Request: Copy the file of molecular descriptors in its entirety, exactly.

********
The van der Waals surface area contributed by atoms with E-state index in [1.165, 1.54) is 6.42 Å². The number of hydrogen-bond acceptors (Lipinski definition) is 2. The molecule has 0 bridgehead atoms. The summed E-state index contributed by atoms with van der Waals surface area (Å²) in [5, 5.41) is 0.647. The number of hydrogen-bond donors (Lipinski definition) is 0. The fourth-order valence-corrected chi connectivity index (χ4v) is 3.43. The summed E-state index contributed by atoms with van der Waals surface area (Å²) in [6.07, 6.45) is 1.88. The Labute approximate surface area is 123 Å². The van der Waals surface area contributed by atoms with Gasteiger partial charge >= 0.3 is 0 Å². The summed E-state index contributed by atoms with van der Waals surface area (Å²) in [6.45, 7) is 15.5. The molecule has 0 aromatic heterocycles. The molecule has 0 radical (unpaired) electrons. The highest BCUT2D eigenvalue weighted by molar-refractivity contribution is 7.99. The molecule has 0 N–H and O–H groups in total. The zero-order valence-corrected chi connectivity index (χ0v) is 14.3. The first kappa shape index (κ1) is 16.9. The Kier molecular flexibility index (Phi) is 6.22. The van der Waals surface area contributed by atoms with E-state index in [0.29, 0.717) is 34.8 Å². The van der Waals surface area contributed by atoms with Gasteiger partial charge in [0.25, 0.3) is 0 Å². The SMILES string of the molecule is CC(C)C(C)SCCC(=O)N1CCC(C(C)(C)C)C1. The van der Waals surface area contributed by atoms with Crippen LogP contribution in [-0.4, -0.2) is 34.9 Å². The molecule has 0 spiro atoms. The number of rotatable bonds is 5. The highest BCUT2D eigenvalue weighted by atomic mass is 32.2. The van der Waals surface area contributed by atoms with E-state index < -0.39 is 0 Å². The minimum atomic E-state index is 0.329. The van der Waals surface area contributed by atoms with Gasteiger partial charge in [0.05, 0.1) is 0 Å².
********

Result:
The van der Waals surface area contributed by atoms with E-state index in [1.165, 1.54) is 6.42 Å². The number of hydrogen-bond acceptors (Lipinski definition) is 2. The molecule has 0 bridgehead atoms. The summed E-state index contributed by atoms with van der Waals surface area (Å²) in [5, 5.41) is 0.647. The number of hydrogen-bond donors (Lipinski definition) is 0. The fourth-order valence-corrected chi connectivity index (χ4v) is 3.43. The summed E-state index contributed by atoms with van der Waals surface area (Å²) in [6.07, 6.45) is 1.88. The Labute approximate surface area is 123 Å². The van der Waals surface area contributed by atoms with Gasteiger partial charge >= 0.3 is 0 Å². The summed E-state index contributed by atoms with van der Waals surface area (Å²) in [6.45, 7) is 15.5. The molecule has 0 aromatic heterocycles. The molecule has 0 radical (unpaired) electrons. The highest BCUT2D eigenvalue weighted by molar-refractivity contribution is 7.99. The molecule has 0 N–H and O–H groups in total. The zero-order valence-corrected chi connectivity index (χ0v) is 14.3. The first kappa shape index (κ1) is 16.9. The Kier molecular flexibility index (Phi) is 6.22. The van der Waals surface area contributed by atoms with E-state index in [0.29, 0.717) is 34.8 Å². The van der Waals surface area contributed by atoms with Gasteiger partial charge in [0.25, 0.3) is 0 Å². The SMILES string of the molecule is CC(C)C(C)SCCC(=O)N1CCC(C(C)(C)C)C1. The van der Waals surface area contributed by atoms with Crippen LogP contribution in [-0.4, -0.2) is 34.9 Å². The molecule has 0 spiro atoms. The number of rotatable bonds is 5. The highest BCUT2D eigenvalue weighted by atomic mass is 32.2. The van der Waals surface area contributed by atoms with E-state index < -0.39 is 0 Å². The minimum atomic E-state index is 0.329. The van der Waals surface area contributed by atoms with Gasteiger partial charge in [0.05, 0.1) is 0 Å².